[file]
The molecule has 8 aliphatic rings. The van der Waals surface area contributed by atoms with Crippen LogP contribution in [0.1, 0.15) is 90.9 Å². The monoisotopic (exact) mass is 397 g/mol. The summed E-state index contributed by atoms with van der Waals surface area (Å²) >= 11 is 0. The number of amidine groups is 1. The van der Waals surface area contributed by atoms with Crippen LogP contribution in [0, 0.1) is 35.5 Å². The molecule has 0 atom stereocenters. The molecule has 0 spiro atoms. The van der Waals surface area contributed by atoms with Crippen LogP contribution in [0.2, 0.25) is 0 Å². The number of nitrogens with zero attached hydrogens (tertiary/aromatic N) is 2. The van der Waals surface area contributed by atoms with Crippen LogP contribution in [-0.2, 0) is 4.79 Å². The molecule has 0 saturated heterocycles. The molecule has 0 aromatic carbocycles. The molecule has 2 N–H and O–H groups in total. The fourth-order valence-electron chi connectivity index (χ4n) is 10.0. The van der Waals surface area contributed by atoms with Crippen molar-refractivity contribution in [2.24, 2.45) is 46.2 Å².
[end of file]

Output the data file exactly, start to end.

The molecule has 8 aliphatic rings. The van der Waals surface area contributed by atoms with Crippen LogP contribution in [0.1, 0.15) is 90.9 Å². The monoisotopic (exact) mass is 397 g/mol. The summed E-state index contributed by atoms with van der Waals surface area (Å²) >= 11 is 0. The number of amidine groups is 1. The van der Waals surface area contributed by atoms with Crippen LogP contribution in [0, 0.1) is 35.5 Å². The molecule has 0 atom stereocenters. The molecule has 0 spiro atoms. The van der Waals surface area contributed by atoms with Crippen LogP contribution in [0.2, 0.25) is 0 Å². The number of nitrogens with zero attached hydrogens (tertiary/aromatic N) is 2. The van der Waals surface area contributed by atoms with Crippen LogP contribution in [-0.2, 0) is 4.79 Å². The molecule has 0 saturated heterocycles. The molecule has 0 aromatic carbocycles. The molecule has 2 N–H and O–H groups in total. The fourth-order valence-electron chi connectivity index (χ4n) is 10.0. The van der Waals surface area contributed by atoms with Crippen molar-refractivity contribution in [2.24, 2.45) is 46.2 Å².